Biggby Coffee Takes On Starbucks

Biggby Coffee, a chain based in Michigan, just opened it’s 100th coffee shop. While this franchise-based company isn’t about to displace Starbucks’ 11,000 US locations, it has an attitude that should help it continue to grow; even while Starbucks closes down some of its newer locations.

I really like what the Biggby Coffee CEO had to say (from an article in the Lansing State Journal):

  • Customer engagement is exactly what the folks at Biggby strive for
  • The culture is what makes us successful. The Biggby way is a way of looking at customers as people, and that kind of engagement we have at our stores makes it a personal experience. People love our coffee, but the reason they come to our stores is it makes them feel good.”
  • We are a franchise company and Starbucks is not. Most of our operators are people from the community. There’s a big difference between an owner running the store and any other restaurant chain with many, many units. They’re not just an employee; they own the business. It adds energy, excitement and enthusiasm.”
  • The most effective thing I can do is go out and spend time at the stores, just hang out and engage. What I’m trying to do is make sure people have that heart that it takes.”

One of the larger franchise owners added this: “One of their philosophies is every customer must leave the store in a better mood than when they arrived.”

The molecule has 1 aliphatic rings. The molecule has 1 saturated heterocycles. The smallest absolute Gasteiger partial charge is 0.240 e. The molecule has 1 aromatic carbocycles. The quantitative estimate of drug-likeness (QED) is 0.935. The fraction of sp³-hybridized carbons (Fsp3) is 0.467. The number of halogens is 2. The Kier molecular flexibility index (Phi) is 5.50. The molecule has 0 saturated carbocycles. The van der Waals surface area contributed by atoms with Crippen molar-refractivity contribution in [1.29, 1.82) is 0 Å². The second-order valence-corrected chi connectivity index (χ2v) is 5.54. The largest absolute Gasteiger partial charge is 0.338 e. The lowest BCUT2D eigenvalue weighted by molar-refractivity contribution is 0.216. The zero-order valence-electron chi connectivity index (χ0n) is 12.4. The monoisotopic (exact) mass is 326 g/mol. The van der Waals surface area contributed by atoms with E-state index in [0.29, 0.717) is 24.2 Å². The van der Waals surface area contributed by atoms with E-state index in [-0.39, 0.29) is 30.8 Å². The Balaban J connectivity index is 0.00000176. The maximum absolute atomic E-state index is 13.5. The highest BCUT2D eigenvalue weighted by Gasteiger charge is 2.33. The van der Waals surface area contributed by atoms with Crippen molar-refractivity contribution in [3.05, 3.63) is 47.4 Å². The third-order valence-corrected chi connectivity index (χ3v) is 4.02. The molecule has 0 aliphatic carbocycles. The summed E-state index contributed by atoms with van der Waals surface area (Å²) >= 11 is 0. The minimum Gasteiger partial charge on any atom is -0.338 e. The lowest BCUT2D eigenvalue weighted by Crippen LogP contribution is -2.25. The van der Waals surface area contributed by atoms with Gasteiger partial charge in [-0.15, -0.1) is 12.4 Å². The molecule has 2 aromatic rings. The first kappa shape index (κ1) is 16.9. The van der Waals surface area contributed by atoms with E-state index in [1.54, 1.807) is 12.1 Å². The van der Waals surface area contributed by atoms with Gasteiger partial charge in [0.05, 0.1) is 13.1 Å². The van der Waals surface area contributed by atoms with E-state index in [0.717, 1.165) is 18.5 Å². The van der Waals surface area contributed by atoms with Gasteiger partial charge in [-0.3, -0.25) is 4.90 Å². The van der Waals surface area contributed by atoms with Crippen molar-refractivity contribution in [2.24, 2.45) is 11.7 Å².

The bottom line: Seattle doesn’t have a monopoly on great coffee experiences; or good moods

Written by 

I'm an experience (XM) management catalyst; helping organizations improve results by engaging the hearts and minds of their employees, customers, and partners. I enjoy researching and speaking about leading-edge XM topics. I lead the Qualtrics XM Institute, which is the world's best job. We're igniting a global community of XM Professionals who are inspired and empowered to radically improve the human experience. To achieve this goal, my team focuses on thought leadership, training, and community building. My work is driven by a set of fundamental beliefs: 1) Everything starts and ends with human beings, so you need to understand how people think, feel, and behave; 2) XM is a discipline that needs to be woven throughout an organization's entire operating fabric; and 3) Building the XM discipline requires a combination of culture, competency, and technology.

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